Imagine you own a business, and in the interest of selling more of your products, you lower your prices. After cutting the prices, some customers buy more, some buy the same and some actually buy less of your products. Is that an efficient way to increase sales? No. Yet, that is what Congress would be doing if it universally lowered the corporate tax rate.

This is a highly inefficient way to try and create more jobs. If companies that do not create more jobs receive the same tax breaks as companies creating more jobs, there are fewer tax breaks available for the companies creating jobs. Additionally, when tax cuts are not contingent on creating jobs, companies don’t have an incentive to create jobs – they get the tax cuts whether they create jobs or not. Last, universally cutting corporate tax rates creates a free-rider problem in which companies reducing jobs in America benefit from the same lower tax rate as companies creating jobs in America.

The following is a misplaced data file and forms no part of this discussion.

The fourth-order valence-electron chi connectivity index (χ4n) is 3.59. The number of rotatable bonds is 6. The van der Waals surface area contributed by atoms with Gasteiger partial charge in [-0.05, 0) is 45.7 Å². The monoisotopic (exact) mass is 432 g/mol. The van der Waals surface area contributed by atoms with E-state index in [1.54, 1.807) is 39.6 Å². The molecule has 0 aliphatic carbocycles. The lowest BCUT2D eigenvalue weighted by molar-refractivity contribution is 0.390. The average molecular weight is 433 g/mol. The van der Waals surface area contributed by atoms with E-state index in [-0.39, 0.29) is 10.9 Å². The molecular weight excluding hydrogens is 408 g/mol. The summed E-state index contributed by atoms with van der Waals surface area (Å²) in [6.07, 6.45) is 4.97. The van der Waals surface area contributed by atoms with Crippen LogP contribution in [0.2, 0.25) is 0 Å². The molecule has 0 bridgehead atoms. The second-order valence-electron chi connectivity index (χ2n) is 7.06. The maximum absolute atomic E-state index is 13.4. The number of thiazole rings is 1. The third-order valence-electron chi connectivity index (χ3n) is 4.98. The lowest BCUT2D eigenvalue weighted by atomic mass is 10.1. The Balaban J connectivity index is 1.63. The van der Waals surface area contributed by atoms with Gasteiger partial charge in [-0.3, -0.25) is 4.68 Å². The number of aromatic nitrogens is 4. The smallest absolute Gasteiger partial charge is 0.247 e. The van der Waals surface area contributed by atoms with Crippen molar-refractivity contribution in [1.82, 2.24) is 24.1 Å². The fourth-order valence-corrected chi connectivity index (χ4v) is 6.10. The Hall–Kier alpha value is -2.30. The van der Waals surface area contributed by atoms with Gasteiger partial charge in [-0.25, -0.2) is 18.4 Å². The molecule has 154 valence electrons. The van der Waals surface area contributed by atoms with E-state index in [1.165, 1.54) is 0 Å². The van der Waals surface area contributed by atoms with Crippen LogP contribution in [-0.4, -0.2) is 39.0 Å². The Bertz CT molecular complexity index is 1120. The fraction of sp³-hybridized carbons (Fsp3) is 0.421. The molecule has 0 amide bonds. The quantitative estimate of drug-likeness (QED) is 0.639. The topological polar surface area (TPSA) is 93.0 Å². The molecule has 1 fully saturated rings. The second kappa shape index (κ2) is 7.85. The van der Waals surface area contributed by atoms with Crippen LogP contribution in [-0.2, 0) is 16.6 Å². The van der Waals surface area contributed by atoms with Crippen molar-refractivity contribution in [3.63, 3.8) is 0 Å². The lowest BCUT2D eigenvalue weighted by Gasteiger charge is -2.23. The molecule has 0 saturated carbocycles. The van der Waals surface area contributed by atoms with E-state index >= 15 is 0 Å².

Solution: Tie the tax rate each company pays to each company’s rate of American job creation.

This would move us from hope-based tax cuts to a performance-based tax policy in which there are greater tax cuts for the actual job creators.

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